While talking to Serdar last week I was reminded that one tasks of the course was to get and give feedback to others. This includes those  who may be in another group than oneself, so that one can profit from one another. Following that thought I decided to post my idea for a new businees here and hope to receive as much feedback, comments, suggestions, critique as possible. As we learned from Karin Nilsdotter it can be very beneficial to cooperate and learn even from your competitors, although that is not the way I see the participants of this course. To present my idea I thought I would follow the assignments we had during this course.

The idea sketch is as follows:

  • What is the venture? Describe the product(s) or service(s).

 

The idea is to open a supermarket that offers all products other supermarkets offer but without disposable paper or plastic packaging, thus addressing the problem of waste disposal before it arises. You could call it “pre-cycling”. Goods are kept in “bulk bins” from where they can be put into (glass) containers. So e.g. the noodles that are usually either packed in a plastic bag or in a cardboard box will be kept in these “bulk bins” out of which you take them and put them directly in your own tupperware or glass container. So that all the waste that is produced just to allow you to take predefined portions of a certain food will be removed. Additionally it will promote local products from around Stockholm or at least Sweden whenever that is possible.

  • How is it related to your field of specialisation? Explain briefly.

 

I am studying Energy and Resource Management. Implementing this idea allows us to save energy currently used to dispose of waste and valuable resources used for packaging.

  • What is the customer pain/problem (or delight) you will address?

 

Swedish people are portrayed to be very eco-conscious. Nevertheless we rely too much on packages to fulfil basic needs endangering the environment. The problem of waste disposal is becoming more and more evident and ways to tackle it are desperately needed.

  • What is the target market? Be clear and focused. Identify specific customer segments.

 

The customers will be well-situated, eco-conscious inhabitants of Stockholm, possibly in Östermalm. Previous customers of the Farmer’s market, coop and people who want organic food will be the target market. It will also appeal to patriotic Swedish people who want to support the local farmers and economy. The age group will probably be over 30.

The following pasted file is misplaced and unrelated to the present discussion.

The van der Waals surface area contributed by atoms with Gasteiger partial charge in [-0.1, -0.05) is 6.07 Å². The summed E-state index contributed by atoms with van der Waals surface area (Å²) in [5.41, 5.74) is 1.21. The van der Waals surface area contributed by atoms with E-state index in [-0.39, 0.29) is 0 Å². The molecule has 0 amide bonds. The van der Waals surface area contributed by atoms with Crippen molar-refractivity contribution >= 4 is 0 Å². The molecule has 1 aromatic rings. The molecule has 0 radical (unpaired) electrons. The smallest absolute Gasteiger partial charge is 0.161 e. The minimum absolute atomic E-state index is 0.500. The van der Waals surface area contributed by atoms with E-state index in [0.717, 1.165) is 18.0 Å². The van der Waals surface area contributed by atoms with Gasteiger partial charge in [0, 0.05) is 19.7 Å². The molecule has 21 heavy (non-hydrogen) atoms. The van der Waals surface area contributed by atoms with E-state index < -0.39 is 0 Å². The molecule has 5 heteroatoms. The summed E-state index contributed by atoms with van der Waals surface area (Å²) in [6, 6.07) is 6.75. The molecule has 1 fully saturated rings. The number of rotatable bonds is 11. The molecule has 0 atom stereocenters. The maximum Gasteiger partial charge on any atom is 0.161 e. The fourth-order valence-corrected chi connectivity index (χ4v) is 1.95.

• Name the three most important competing or substitute products or services.

 

  1. Innovative, new ways of waste disposal.
  2. Established supermarkets that copy the concept as part of their venture.
  3. Farmer’s markets where local food is offered.
  • How is your venture better than its top competitors and substitutes?

 

    1. What is most important is that it is more eco-friendly than other supermarkets and supports the local farmers and industry. It combines the convenience of supermarkets with fresh, package-free products from farmer’s markets. Also, waste disposal is redundant if one does not produce waste.
  • How will the venture generate revenue? Be specific.
    1. The way to generate revenue will in essence be the same as in every other supermarket but since new contracts will have to be drafted with producers and suppliers, and since mainly local products shall be sold the prices will be little higher than in other supermarkets. An additional way is through offering recyclable glasses and bags for sale or rent to carry the goods home in case of a spontaneous purchase that did not allow for bringing personal containers. Government subsidies are also imaginable although subordinate.
  • What are the three biggest risks for the venture?

 

  1. People are not willing to change their shopping behaviour.
  2. As found in literature: lack of focus by the founders or an insufficient business plan.
  3. The willingness to pay higher prices to help preserve the environment or in other words the “eco-friendliness” of the Swedish people is not enough for positive revenue.